The International Monetary Fund (IMF) has warned that Turkey’s growth will fall to as low as 2.9 percent this year in what it says is a result of the current political uncertainty in the country, a drop in tourism as well as high levels of corporate debt among other factors.
The IMF said Turkey still needed to maintain its current monetary stance without further easing.
"The Turkish economy has withstood several shocks," the global lender said in a statement. "However, increased political uncertainty, a sharp fall in tourism revenues, and a high level of corporate debt are all taking a toll."
Weak business confidence and negative domestic and external shocks are expected to put increased pressure on the Turkish growth, the IMF said.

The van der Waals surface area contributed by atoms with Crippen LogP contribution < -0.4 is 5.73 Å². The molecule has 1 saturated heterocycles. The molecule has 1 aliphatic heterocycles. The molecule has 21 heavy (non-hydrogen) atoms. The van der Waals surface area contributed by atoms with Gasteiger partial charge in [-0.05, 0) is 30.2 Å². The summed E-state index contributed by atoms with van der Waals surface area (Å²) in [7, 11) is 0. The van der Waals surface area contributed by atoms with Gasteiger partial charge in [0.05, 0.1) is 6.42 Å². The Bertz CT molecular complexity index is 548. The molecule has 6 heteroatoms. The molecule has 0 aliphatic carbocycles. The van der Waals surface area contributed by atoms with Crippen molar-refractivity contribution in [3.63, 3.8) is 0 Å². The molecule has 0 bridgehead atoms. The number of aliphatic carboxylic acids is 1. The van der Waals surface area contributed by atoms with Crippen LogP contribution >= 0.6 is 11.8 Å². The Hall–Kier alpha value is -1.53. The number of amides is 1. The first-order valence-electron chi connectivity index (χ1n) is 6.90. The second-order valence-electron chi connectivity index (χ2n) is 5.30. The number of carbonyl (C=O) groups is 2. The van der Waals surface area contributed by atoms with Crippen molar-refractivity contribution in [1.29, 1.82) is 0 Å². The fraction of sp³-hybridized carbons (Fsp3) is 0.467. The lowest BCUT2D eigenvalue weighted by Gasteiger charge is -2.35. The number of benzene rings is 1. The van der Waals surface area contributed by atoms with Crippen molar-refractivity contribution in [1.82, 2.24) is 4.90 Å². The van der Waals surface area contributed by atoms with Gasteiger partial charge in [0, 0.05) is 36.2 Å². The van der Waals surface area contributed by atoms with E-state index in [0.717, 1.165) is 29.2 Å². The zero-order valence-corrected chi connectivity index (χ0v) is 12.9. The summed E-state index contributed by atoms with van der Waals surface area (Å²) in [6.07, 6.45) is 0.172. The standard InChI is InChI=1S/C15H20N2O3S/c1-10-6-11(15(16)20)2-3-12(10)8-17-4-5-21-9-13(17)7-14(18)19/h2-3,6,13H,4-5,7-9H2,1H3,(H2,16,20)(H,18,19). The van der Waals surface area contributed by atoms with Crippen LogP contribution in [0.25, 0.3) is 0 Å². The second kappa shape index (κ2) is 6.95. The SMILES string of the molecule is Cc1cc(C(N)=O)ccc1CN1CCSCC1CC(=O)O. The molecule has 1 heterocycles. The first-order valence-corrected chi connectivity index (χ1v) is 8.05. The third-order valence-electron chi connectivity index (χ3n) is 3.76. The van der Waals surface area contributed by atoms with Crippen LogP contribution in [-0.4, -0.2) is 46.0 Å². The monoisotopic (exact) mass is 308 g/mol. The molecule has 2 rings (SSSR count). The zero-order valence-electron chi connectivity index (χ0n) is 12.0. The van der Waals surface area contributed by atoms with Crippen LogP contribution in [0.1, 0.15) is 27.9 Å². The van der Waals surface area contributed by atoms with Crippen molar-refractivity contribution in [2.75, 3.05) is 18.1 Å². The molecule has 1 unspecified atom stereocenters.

The Fund also described unemployment as "high and rising" and said uncertainty had increased following the failed coup, Reuters reported.
More than 110,000 civil servants, academics, judges, police and others have been suspended or dismissed following the failed coup in July.
Tourism is a major source of foreign currency for Turkey but security concerns have hit the country’s revenues from this crucial industry.
The central bank last month kept interest rates on hold, citing weakness in the lira currency.
This came after seven straight months of cuts and repeated calls by President Recep Tayyip Erdogan for cheaper credit.
The IMF called on Ankara to prevent any further easing. "The current monetary stance balances the need to contain inflation against the backdrop of a slowing economy, and should be maintained," it said.
It also said a moderate fiscal loosening was appropriate, noting that should be accompanied by a credible medium-term consolidation plan, Reuters added.